More seriously, Glenn says he recommends a civil union to “anyone who’s committed and in it for the long haul. Marriage is much more than a ring on your finger – it gives a feeling of security, of moving into the future together. It’s helped us to evolve. I liken it to the difference between renting a house and buying a property. If you’re renting, you don’t care if there’s a crack in the wall. But if you own the house, you sort the problem out immediately. It’s all about looking after the relationship.”
Glenn and Adriano (known to his friends as Vilar) also suggest that couples personalise the ceremony.
“If you don’t add anything, it’s all over in five minutes. You should plan to add three pieces of music, and perhaps some non-religious readings or poems. Of course, you can also write your own vows if you wish. We finished each vow with the question to each other: ‘do you want this too?’ It was important to us that we could say the symbolic ‘I do’.”
The couple also made sure Glenn’s six-year-old daughter Molly was involved. “She was a flower girl, and when we were exchanging our rings, the best man put a sparkly ring on her finger too.”
WITH THE PREPARATIONS for civil partnership ceremonies well under way, it’s not surprising that the wedding industry has rushed to accommodate the needs of same-sex couples – some more imaginatively than others. Dublin jeweller Carol Clarke has long been making and selling customised rings to same-sex couples planning a commitment ceremony. Now that the law has changed, she’s noticed a big increase in inquiries for her creations, which include rings with interlocking gender symbols and Celtic love knots.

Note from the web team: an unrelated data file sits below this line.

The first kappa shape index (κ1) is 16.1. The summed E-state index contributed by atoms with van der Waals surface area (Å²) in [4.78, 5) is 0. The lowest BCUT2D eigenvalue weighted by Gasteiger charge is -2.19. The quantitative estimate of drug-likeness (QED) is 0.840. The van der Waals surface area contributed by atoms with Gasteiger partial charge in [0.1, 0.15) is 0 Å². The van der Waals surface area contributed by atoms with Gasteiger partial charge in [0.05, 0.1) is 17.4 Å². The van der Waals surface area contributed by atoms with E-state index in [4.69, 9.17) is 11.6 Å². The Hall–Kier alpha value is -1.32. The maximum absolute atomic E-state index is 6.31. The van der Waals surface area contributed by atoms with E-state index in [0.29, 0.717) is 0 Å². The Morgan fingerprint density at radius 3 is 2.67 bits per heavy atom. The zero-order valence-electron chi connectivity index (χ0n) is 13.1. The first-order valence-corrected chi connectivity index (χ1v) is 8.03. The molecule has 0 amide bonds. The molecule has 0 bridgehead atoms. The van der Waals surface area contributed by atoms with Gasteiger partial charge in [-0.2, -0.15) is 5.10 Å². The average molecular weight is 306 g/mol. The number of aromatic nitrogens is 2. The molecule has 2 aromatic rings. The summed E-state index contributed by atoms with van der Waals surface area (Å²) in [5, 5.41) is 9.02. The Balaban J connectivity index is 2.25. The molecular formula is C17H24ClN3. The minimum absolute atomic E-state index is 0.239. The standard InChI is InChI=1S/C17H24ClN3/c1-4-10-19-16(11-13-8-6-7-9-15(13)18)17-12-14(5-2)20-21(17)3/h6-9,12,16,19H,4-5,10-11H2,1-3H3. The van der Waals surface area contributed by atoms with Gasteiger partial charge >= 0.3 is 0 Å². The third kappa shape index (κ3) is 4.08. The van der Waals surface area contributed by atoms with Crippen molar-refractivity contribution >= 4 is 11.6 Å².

Meanwhile, photographer Shawna Scott is offering free photography services to gay and lesbian couples planning a ceremony; she aims to use the images from her Big Gay Wedding Project in a travelling exhibition, with all proceeds going to the Marriage Equality Campaign.
Many wedding venues have started to advertise their suitability for civil partnership ceremonies too. Springfield Hotel in Leixlip, the D Hotel in Drogheda and Ballinacurra House in Kinsale are among several establishments to have taken out targeted advertisements in the gay press.
Des McGahan of Ballinacurra House says the privacy, style and exclusivity of his property – it’s located on a 40-acre estate, and was for a while the late Michael Jackson’s Irish bolthole – affords couples “a wonderful platform for celebrating the long-awaited granting of their rights”.
Gay or straight, nuptials are notoriously costly, and Dave Farrelly, director of Heart 2 Heart wedding co-ordinators, which offers a specialised service for couples planning a civil partnership ceremony, urges caution, advising couples not to get too carried away: “You may want the wedding of your dreams, but don’t overspend.”
Belfast-based Anthony Miller – one half of wedding planners Ant and Dick – organised some of the first civil partnership ceremonies in London. He says that there are three first steps that every couple should take: decide on the date, confirm the venue and set the budget.
It all sounds very sensible, but Miller says that while most same-sex ceremonies have all the elements of a straight wedding, “the ones I have been involved with are that bit madder. There have been some eccentricity involved, and there’s a lot of fun to be had with them.”
Lynne Hyland, of Daisy Flower Creations – who is planning her own civil partnership with her girlfriend next year – thinks that some gay men may well want to “go all out” and have a real extravaganza, while female couples may prefer something a little more understated.
One last detail of their big day has got Rachel Armstrong and Shelley Farrell perplexed. They are on a hunt for tasteful same-sex cake toppers – the little figurines that sit on the top of the wedding cake – but so far their search has been fruitless. One friend suggested buying two sets of straight cake toppers and breaking off the grooms, but the couple aren’t keen on that option.
It seems there’s at least one gap in the burgeoning same-sex wedding market that’s crying out to be filled.